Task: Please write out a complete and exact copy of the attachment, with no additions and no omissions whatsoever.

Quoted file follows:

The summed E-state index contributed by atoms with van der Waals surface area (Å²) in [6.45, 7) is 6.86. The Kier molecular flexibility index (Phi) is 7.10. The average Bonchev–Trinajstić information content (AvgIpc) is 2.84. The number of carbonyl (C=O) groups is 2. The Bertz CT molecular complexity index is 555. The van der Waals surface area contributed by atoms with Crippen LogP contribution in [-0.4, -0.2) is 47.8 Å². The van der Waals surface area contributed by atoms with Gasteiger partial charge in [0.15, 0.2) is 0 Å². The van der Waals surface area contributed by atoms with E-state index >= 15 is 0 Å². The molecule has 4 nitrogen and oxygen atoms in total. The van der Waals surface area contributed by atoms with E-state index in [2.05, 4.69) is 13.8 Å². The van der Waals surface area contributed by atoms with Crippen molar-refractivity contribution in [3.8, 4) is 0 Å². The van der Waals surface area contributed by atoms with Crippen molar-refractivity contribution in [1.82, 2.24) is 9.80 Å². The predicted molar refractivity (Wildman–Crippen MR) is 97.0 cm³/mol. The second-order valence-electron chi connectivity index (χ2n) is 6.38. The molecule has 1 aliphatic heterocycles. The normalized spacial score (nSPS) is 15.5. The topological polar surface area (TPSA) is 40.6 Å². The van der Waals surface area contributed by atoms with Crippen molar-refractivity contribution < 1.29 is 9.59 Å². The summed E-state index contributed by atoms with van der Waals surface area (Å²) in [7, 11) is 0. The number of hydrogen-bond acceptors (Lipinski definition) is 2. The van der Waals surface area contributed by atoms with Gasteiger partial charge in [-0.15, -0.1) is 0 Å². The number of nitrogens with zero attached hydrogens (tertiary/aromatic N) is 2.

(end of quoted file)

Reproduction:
The summed E-state index contributed by atoms with van der Waals surface area (Å²) in [6.45, 7) is 6.86. The Kier molecular flexibility index (Phi) is 7.10. The average Bonchev–Trinajstić information content (AvgIpc) is 2.84. The number of carbonyl (C=O) groups is 2. The Bertz CT molecular complexity index is 555. The van der Waals surface area contributed by atoms with Crippen LogP contribution in [-0.4, -0.2) is 47.8 Å². The van der Waals surface area contributed by atoms with Gasteiger partial charge in [0.15, 0.2) is 0 Å². The van der Waals surface area contributed by atoms with E-state index >= 15 is 0 Å². The molecule has 4 nitrogen and oxygen atoms in total. The van der Waals surface area contributed by atoms with E-state index in [2.05, 4.69) is 13.8 Å². The van der Waals surface area contributed by atoms with Crippen molar-refractivity contribution in [3.8, 4) is 0 Å². The van der Waals surface area contributed by atoms with Crippen molar-refractivity contribution in [1.82, 2.24) is 9.80 Å². The predicted molar refractivity (Wildman–Crippen MR) is 97.0 cm³/mol. The second-order valence-electron chi connectivity index (χ2n) is 6.38. The molecule has 1 aliphatic heterocycles. The normalized spacial score (nSPS) is 15.5. The topological polar surface area (TPSA) is 40.6 Å². The van der Waals surface area contributed by atoms with Crippen molar-refractivity contribution < 1.29 is 9.59 Å². The summed E-state index contributed by atoms with van der Waals surface area (Å²) in [7, 11) is 0. The number of hydrogen-bond acceptors (Lipinski definition) is 2. The van der Waals surface area contributed by atoms with Gasteiger partial charge in [-0.15, -0.1) is 0 Å². The number of nitrogens with zero attached hydrogens (tertiary/aromatic N) is 2.